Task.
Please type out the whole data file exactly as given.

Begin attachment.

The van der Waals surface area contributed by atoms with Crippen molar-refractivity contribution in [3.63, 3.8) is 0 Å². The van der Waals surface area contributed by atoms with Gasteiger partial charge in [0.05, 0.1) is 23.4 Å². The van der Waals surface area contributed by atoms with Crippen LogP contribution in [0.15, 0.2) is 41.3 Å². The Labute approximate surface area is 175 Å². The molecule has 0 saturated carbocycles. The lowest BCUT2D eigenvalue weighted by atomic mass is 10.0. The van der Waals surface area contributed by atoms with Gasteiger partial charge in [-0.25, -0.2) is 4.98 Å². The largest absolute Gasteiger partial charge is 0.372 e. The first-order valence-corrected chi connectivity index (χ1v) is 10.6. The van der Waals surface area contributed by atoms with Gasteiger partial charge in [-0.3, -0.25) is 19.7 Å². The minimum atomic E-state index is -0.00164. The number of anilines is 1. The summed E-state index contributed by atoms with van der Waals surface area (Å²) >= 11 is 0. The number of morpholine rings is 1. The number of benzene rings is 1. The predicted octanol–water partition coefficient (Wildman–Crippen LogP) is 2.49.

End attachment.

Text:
The van der Waals surface area contributed by atoms with Crippen molar-refractivity contribution in [3.63, 3.8) is 0 Å². The van der Waals surface area contributed by atoms with Gasteiger partial charge in [0.05, 0.1) is 23.4 Å². The van der Waals surface area contributed by atoms with Crippen LogP contribution in [0.15, 0.2) is 41.3 Å². The Labute approximate surface area is 175 Å². The molecule has 0 saturated carbocycles. The lowest BCUT2D eigenvalue weighted by atomic mass is 10.0. The van der Waals surface area contributed by atoms with Gasteiger partial charge in [-0.25, -0.2) is 4.98 Å². The largest absolute Gasteiger partial charge is 0.372 e. The first-order valence-corrected chi connectivity index (χ1v) is 10.6. The van der Waals surface area contributed by atoms with Gasteiger partial charge in [-0.3, -0.25) is 19.7 Å². The minimum atomic E-state index is -0.00164. The number of anilines is 1. The summed E-state index contributed by atoms with van der Waals surface area (Å²) >= 11 is 0. The number of morpholine rings is 1. The number of benzene rings is 1. The predicted octanol–water partition coefficient (Wildman–Crippen LogP) is 2.49.